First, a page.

The Hidden Language of 52
The miniseries 52: more than it appears. Oh yes. Yes indeed.
Among the godfathers of the project is Grant Morrison. Morrison, a man who loves to tie his works into larger ideas, such as the tarot card links to the Arkham Asylum graphic novel, or the Kabbalah/Mystic Spiral parallels in his Seven Soldiers of Victory maxiseries (a theory forwarded here).
Do you think that in the giant miniseries 52 he would simply abandon such methods?
Of course not.
The significance of the number fifty-two is manifold, but I believe the most obvious connection is the correct one: the standard Anglo-American deck of cards.
Stay with me. I’m going somewhere with this.
Each character in the miniseries represents a single card in the deck, and reflects the values connoted by that card. Take series star Booster Gold. A cursory examination of the character would lead one to believe that Booster, with his mercenary outlook and general foolishness, is clearly the Jack (formerly known as the “knave”) of diamonds. Diamonds=money, knave=dumbass.
You could think that…but you’d be wrong.
According to the Rouen deck, the Knave of Diamonds is Ogier, a knight of Charlemagne; according to the Parisian deck, he is Hector of Troy. Hector, the last hero of a dying city, is clearly not Booster. Ogier, a man whose name is silly, could indeed stand in for Booster Gold, another man with a silly name, but the Ogier of legend is a Dane. Booster is clearly not Danish, as his speech is free of that cool “o” with a slash through it, a telltale sign of Danitude.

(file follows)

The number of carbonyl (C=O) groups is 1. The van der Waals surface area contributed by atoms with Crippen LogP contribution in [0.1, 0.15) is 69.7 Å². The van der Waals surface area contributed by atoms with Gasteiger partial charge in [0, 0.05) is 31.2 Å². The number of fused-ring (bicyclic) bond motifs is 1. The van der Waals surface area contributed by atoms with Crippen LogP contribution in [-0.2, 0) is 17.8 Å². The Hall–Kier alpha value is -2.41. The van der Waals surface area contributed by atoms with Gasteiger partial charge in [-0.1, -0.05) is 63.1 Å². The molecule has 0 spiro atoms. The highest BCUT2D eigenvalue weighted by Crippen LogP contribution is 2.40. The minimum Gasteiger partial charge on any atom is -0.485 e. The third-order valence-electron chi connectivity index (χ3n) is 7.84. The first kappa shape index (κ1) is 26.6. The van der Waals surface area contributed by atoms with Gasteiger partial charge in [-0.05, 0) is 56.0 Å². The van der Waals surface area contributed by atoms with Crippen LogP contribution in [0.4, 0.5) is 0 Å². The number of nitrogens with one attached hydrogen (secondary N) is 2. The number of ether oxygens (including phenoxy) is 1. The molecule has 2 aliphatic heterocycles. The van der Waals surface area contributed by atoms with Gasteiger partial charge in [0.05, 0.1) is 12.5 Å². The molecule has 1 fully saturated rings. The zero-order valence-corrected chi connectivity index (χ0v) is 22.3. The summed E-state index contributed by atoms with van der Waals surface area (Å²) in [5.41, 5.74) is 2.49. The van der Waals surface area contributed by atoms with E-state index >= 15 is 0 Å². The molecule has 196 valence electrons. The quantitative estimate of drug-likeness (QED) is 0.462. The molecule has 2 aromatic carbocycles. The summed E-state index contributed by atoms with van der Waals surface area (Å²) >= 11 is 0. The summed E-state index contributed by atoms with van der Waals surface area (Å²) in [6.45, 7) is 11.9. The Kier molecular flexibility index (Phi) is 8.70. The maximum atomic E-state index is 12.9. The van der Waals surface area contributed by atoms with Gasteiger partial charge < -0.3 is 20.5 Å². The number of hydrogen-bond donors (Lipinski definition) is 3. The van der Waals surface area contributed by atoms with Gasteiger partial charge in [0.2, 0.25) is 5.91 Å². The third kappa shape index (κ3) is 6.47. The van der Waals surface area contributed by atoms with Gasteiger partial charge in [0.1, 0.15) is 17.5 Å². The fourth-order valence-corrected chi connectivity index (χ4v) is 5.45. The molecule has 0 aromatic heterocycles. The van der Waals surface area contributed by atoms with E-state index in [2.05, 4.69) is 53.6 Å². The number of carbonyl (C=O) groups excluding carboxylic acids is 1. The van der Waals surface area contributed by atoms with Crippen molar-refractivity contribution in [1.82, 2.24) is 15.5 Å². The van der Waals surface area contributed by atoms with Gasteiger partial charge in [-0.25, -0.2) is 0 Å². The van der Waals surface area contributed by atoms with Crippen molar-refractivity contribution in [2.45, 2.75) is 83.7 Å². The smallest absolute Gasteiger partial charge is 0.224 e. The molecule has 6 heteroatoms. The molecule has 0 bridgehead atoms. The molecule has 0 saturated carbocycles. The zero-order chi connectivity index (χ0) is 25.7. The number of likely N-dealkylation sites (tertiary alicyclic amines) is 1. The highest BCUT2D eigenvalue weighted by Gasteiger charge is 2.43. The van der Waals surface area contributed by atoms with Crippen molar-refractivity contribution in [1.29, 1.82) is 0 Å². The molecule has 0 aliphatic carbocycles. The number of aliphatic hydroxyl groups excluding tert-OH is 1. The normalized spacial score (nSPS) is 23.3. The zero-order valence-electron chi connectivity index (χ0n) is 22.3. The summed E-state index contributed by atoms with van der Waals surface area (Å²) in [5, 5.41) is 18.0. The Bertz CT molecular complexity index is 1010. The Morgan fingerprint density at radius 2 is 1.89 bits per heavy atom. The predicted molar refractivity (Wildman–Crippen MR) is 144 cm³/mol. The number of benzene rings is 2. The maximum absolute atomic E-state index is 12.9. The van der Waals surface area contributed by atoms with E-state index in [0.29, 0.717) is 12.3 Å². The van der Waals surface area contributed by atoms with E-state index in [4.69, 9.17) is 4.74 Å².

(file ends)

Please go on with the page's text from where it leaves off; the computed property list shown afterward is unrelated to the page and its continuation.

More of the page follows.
So what card does he represent? What aspect of humanity is Michael Jon “Booster” Gold? Without question, he is the Ace of Clubs. Duh. The numerological significance of the number one fits Booster–it symbolizes the individual, the aggressor. Booster, stripped of his friend and his ties to the superhero fraternity, is truly a man alone. The club? The club is not a weapon of war, but rather the abstraction of an acorn. What is the acorn, but an oak waiting to be born? Who is Booster Gold, if not the individualist who is unready, the seed ready to become the mighty oak, albeit a mighty oak in yellow ski goggles? He is the One, the Solitary, both the highest and the lowest, the key to a royal flush or a really good blackjack hand.
Then we have his companion, the robot Skeets. Skeets is clearly the nine of diamonds. Hell, he just looks like the nine of diamonds, doesn’t he? As we all know, the nine symbolizes…
(SFX: deet deet!)
Wait, wait. Hold on. Time for meds. Doot dee doo…
(HJ rereads the first four issues of 52)
But I stand by my theory that the series ‘Mazing Man was all an elaboration on the deeper allegorical meanings of Connect Four.
“Pretty sneaky, sis.”
Pretty sneaky, indeed.